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Ciencia e investigación agraria

On-line version ISSN 0718-1620

Cienc. Inv. Agr. vol.46 no.2 Santiago Aug. 2019

http://dx.doi.org/10.7764/rcia.v46i2.2142 

Research Paper

Plant Breeding, Genetics and Genetic Resources

Agronomic characterization of quinoa (Chenopodium quinoa Willd.) progeny from close and distant self-fertilized s5 simple crosses

Caracterización agronómica de la progenie de la quinua (Chenopodium quinoa Willd.) de cruces simples autofecundados cercanos y lejanos

Ernesto Chura1 

Ángel Mujica1 

Bettina Haussmann2 

Karl Smith2 

Silvia Flores1 

Ada Luz Flores1 

1Universidad Nacional del Altiplano, Facultad de Ciencias Agrarias, Escuela de Post Grado. Puno, Perú.

2University of Hohenheim. Stugart, Germany.

Abstract

The present research was carried out at the research and production center (CIP) of Camacani. The objective was to agronomically characterize the self-fertilized S5 progeny originating from simple crosses that were genetically distant and close. We worked with six genetically distant simple crosses, Huariponcho × Kancolla, Salcedo INIA × Huariponcho and Pasankalla × Kancolla, and three genetically close crosses, Salcedo INIA × Pink Pandela, Negra Collana × Kancolla and Salcedo INIA × Negra Collana. Seeds were obtained from a plant breeding program by hybridization, and molecular markers were used to estimate genetic distances for the generation of new cultivars. The results show that the highest plant height occurred for the cross Pasankalla × Kancolla, with 93.39 cm, followed by Salcedo INIA × Pandela Rosada, with 88.88 cm, and the lowest height was presented by the cross Negra Collana × Kancolla, with 69.50 cm. The largest diameter of the stem occurred for the Pasankalla × Kancolla cross, with 14.49 mm, followed by the cross Salcedo INIA × Pandela Rosada, with 13.49 mm; the cross Negra Collana × Kancolla presented the smallest stem diameter, with 9.70 mm. The longest panicle length was recorded for the cross Pasankalla × Kancolla, with 28.45 cm, followed by Salcedo INIA × Pandela Rosada, with 27.49 cm, and the shortest panicle length occurred for the cross Salcedo INIA × Negra Collana, with 24 cm. The largest panicle diameter was presented by the cross Pasankalla × Kancolla, with 8.73 cm, followed by Salcedo INIA × Pandela Rosada, with 7.73 cm, and the smallest panicle diameter was presented by the cross Negra Collana × Kancolla, with 5.75 cm. The best 1,000 grain weight was presented by the cross Salcedo INIA × Negra Collana, with 3.80 g and a grain diameter of 2.20 mm, followed by the cross Salcedo INIA × Huariponcho, with 2.48 g and a grain diameter of 1.78 mm and the lowest 1,000-grain weight was presented by the cross Negra Collana × Kancolla, with 2.09 g and a 1.64 mm grain diameter. The best yield was obtained by the cross Huariponcho × Kancolla, with 5,099.28 kg ha-1, followed by the cross Salcedo INIA × Huariponcho, with 5,064.71 kg ha-1; the lowest yield was presented by Collana Negra × Kancolla, with 2,836.55 kg ha-1.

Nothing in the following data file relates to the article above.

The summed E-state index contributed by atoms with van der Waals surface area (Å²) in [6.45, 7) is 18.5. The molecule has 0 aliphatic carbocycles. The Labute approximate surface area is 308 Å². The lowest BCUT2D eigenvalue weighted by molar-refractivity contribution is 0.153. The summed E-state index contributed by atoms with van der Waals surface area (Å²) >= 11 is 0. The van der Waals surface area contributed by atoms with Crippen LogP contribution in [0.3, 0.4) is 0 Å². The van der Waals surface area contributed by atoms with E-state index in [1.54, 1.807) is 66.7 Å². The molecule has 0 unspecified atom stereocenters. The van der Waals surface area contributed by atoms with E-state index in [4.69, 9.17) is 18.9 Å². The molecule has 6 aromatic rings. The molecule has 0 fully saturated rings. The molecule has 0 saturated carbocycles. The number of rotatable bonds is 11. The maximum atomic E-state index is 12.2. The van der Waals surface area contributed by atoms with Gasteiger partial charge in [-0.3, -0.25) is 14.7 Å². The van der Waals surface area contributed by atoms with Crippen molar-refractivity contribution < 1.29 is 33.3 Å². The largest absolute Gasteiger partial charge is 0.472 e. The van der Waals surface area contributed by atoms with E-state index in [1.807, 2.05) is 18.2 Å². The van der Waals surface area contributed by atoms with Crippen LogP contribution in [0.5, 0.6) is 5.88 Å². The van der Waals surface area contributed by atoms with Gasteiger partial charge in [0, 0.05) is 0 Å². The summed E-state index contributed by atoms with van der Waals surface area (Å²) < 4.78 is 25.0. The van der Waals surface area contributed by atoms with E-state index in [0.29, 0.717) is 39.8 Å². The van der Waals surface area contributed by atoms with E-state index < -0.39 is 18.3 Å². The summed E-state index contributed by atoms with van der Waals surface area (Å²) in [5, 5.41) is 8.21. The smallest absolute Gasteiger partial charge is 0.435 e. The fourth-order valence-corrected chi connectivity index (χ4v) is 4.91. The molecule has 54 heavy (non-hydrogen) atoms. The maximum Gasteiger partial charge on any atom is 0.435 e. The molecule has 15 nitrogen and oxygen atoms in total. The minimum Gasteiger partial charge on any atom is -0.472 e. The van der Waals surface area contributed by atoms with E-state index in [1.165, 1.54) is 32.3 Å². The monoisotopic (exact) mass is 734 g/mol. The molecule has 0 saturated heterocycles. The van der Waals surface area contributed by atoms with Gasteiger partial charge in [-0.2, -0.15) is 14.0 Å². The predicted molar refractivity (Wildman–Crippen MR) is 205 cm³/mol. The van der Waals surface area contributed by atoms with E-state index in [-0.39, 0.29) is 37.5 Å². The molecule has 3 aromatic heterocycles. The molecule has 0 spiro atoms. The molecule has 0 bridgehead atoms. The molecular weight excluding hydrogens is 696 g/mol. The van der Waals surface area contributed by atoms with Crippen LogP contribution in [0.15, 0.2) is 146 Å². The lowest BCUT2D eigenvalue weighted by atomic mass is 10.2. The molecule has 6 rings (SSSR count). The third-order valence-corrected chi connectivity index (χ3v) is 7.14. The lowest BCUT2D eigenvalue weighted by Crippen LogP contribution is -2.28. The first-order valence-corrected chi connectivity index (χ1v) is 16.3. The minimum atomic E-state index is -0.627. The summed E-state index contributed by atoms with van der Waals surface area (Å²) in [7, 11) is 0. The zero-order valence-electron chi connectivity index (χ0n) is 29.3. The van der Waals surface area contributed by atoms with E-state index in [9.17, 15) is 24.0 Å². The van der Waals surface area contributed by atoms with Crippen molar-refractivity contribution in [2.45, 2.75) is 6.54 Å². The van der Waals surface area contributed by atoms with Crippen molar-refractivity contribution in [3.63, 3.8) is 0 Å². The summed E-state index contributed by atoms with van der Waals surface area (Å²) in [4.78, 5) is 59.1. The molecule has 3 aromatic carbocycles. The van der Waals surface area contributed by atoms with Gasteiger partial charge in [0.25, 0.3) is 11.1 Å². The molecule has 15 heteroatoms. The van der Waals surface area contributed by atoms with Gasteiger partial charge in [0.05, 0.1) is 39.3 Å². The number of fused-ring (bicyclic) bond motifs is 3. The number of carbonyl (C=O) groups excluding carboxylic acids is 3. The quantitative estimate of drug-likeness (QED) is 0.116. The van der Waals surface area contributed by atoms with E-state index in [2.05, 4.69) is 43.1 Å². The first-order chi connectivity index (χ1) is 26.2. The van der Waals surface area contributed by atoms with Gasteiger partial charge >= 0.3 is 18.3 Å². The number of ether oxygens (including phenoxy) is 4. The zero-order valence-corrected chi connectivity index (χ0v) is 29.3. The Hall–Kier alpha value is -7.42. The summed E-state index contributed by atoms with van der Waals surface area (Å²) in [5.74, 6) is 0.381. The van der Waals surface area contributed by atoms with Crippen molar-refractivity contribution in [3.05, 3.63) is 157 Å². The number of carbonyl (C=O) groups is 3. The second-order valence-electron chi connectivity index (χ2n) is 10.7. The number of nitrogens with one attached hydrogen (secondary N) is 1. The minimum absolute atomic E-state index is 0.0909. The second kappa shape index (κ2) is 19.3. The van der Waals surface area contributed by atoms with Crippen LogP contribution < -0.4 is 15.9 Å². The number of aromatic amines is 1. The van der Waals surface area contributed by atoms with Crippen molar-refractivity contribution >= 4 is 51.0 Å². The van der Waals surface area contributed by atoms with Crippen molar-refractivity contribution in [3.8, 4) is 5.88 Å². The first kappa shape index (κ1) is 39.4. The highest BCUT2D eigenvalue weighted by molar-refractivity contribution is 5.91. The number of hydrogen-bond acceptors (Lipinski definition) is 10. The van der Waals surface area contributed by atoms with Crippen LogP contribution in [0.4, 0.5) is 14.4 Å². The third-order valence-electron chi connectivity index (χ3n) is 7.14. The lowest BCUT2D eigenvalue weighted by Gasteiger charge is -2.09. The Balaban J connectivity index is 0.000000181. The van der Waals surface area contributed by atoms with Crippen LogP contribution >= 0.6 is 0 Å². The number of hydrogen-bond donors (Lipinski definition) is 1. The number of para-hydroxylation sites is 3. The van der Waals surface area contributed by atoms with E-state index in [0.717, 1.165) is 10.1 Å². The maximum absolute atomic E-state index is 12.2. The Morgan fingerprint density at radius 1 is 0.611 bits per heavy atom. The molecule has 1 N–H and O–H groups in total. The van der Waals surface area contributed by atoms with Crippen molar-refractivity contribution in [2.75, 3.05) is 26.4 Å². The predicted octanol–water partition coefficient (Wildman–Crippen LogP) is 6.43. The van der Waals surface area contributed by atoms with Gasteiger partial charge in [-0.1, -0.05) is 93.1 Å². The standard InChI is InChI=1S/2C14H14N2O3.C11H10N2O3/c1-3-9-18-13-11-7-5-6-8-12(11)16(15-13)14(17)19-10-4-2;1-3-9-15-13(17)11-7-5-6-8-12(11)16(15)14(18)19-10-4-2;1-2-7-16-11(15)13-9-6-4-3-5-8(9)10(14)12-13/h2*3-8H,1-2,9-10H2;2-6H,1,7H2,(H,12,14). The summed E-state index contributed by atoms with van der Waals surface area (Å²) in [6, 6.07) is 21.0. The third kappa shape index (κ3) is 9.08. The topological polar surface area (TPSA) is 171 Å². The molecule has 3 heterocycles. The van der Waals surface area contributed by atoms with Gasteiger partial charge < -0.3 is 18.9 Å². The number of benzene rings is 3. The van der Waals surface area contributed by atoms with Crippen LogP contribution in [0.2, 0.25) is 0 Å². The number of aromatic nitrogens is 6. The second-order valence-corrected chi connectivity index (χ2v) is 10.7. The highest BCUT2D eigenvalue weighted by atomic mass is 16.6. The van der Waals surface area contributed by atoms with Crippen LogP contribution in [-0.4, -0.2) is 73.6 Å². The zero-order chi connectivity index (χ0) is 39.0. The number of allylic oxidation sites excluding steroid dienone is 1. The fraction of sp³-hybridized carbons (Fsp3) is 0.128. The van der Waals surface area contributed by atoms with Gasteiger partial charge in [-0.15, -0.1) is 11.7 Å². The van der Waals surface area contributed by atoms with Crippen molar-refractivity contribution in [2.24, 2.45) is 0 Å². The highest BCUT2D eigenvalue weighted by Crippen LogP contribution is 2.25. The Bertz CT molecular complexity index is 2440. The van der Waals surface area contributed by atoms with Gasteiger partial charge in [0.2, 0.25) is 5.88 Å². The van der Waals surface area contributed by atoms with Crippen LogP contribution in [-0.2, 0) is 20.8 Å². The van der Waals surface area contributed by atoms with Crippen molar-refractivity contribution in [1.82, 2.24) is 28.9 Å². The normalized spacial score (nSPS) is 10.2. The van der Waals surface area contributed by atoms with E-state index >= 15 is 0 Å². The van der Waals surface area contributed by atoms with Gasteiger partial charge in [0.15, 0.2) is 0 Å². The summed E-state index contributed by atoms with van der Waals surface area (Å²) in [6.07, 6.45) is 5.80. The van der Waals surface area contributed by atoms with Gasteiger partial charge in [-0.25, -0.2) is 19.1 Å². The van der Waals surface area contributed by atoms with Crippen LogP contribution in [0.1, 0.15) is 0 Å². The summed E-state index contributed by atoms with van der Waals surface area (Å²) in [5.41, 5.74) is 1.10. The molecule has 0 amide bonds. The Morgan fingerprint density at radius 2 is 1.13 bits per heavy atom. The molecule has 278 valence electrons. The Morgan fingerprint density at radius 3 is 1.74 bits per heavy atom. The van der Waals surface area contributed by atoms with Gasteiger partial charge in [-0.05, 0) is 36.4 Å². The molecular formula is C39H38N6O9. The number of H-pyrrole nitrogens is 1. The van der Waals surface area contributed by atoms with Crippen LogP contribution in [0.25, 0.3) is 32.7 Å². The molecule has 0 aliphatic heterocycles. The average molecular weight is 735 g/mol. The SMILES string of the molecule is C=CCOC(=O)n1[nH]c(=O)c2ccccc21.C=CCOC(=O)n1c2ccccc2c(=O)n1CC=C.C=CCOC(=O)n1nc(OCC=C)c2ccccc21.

Keywords: Crosses; genetic improvement; progeny self-fertilization; quinoa

Resumen

La presente investigación se llevó a cabo en el Centro de Investigación y Producción (CIP) de Camacani. El objetivo era caracterizar agronómicamente a la progenie S5 autofecundada procedente de cruces simples que eran genéticamente distantes y cercanos. Trabajamos con seis cruces simples genéticamente distantes, Huariponcho × Kancolla, Salcedo INIA × Huariponcho y Pasankalla × Kancolla, y tres cruces genéticamente cercanos, Salcedo INIA × Pandela Rosa, Negra Collana × Kancolla y Salcedo INIA × Negra Collana. Se obtuvieron semillas de un programa de mejoramiento de plantas por hibridación y se utilizaron marcadores moleculares para estimar las distancias genéticas para la generación de nuevos cultivares. Los resultados muestran que la mayor altura de la planta se produjo para la cruz Pasankalla × Kancolla, con 93,39 cm, seguido de Salcedo INIA × Pandela Rosada, con 88,88 cm, y la menor altura fue presentada por la cruz Negra Collana × Kancolla, con 69,50 cm. El diámetro más grande del tallo se dio en la cruz de Pasankalla × Kancolla, con 14,49 mm, seguido de la cruz de Salcedo INIA × Pandela Rosada, con 13,49 mm; la cruz de Negra Collana × Kancolla presentó el diámetro más pequeño del tallo, con 9,70 mm. La longitud de panícula más larga se registró para la cruz Pasankalla × Kancolla, con 28,45 cm, seguida del Salcedo INIA × Pandela Rosada, con 27,49 cm, y la longitud de panícula más corta se registró para la cruz Salcedo INIA × Negra Collana, con 24 cm. El mayor diámetro de panícula fue presentado por la cruz Pasankalla × Kancolla, con 8,73 cm, seguido por Salcedo INIA × Pandela Rosada, con 7,73 cm, y el menor diámetro de panícula fue presentado por la cruz Negra Collana × Kancolla, con 5,75 cm. El mejor peso de 1.000 granos fue presentado por la cruz Salcedo INIA × Negra Collana, con 3,80 g y un diámetro de grano de 2,20 mm, seguido por la cruz Salcedo INIA × Huariponcho, con 2,48 g y un diámetro de grano de 1,78 mm y el peso más bajo de 1.000 granos fue presentado por la cruz Negra Collana × Kancolla, con 2,09 g y un diámetro de grano de 1,64 mm. El mejor rendimiento fue obtenido por el cruce Huariponcho × Kancolla, con 5,099.28 kg ha-1, seguido por el cruce Salcedo INIA × Huariponcho, con 5,064.71 kg ha-1; el menor rendimiento fue presentado por Collana Negra × Kancolla, con 2,836.55 kg ha-1.